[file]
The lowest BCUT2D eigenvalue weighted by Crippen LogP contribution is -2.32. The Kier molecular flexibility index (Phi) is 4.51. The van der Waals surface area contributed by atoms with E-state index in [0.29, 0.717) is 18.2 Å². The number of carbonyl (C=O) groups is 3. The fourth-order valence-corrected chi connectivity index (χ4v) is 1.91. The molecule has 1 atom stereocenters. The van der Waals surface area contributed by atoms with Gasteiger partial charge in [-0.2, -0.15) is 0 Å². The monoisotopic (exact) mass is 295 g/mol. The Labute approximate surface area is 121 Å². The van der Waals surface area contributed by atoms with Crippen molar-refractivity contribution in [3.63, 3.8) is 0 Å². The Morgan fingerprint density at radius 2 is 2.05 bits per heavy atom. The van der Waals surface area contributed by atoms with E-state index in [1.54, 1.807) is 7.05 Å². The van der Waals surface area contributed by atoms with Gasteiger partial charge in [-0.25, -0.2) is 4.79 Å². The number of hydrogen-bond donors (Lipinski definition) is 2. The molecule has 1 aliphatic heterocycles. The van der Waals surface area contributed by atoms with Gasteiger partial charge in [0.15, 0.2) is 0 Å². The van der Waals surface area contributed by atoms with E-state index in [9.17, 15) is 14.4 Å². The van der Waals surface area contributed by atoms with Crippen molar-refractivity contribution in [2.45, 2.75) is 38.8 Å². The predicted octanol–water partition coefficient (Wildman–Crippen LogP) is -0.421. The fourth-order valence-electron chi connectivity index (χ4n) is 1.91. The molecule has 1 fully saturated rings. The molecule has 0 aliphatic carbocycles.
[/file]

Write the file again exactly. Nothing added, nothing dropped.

The lowest BCUT2D eigenvalue weighted by Crippen LogP contribution is -2.32. The Kier molecular flexibility index (Phi) is 4.51. The van der Waals surface area contributed by atoms with E-state index in [0.29, 0.717) is 18.2 Å². The number of carbonyl (C=O) groups is 3. The fourth-order valence-corrected chi connectivity index (χ4v) is 1.91. The molecule has 1 atom stereocenters. The van der Waals surface area contributed by atoms with Gasteiger partial charge in [-0.2, -0.15) is 0 Å². The monoisotopic (exact) mass is 295 g/mol. The Labute approximate surface area is 121 Å². The van der Waals surface area contributed by atoms with Crippen molar-refractivity contribution in [3.63, 3.8) is 0 Å². The Morgan fingerprint density at radius 2 is 2.05 bits per heavy atom. The van der Waals surface area contributed by atoms with E-state index in [1.54, 1.807) is 7.05 Å². The van der Waals surface area contributed by atoms with Gasteiger partial charge in [-0.25, -0.2) is 4.79 Å². The number of hydrogen-bond donors (Lipinski definition) is 2. The molecule has 1 aliphatic heterocycles. The van der Waals surface area contributed by atoms with Gasteiger partial charge in [0.15, 0.2) is 0 Å². The van der Waals surface area contributed by atoms with E-state index in [9.17, 15) is 14.4 Å². The van der Waals surface area contributed by atoms with Crippen molar-refractivity contribution in [2.45, 2.75) is 38.8 Å². The predicted octanol–water partition coefficient (Wildman–Crippen LogP) is -0.421. The fourth-order valence-electron chi connectivity index (χ4n) is 1.91. The molecule has 1 fully saturated rings. The molecule has 0 aliphatic carbocycles.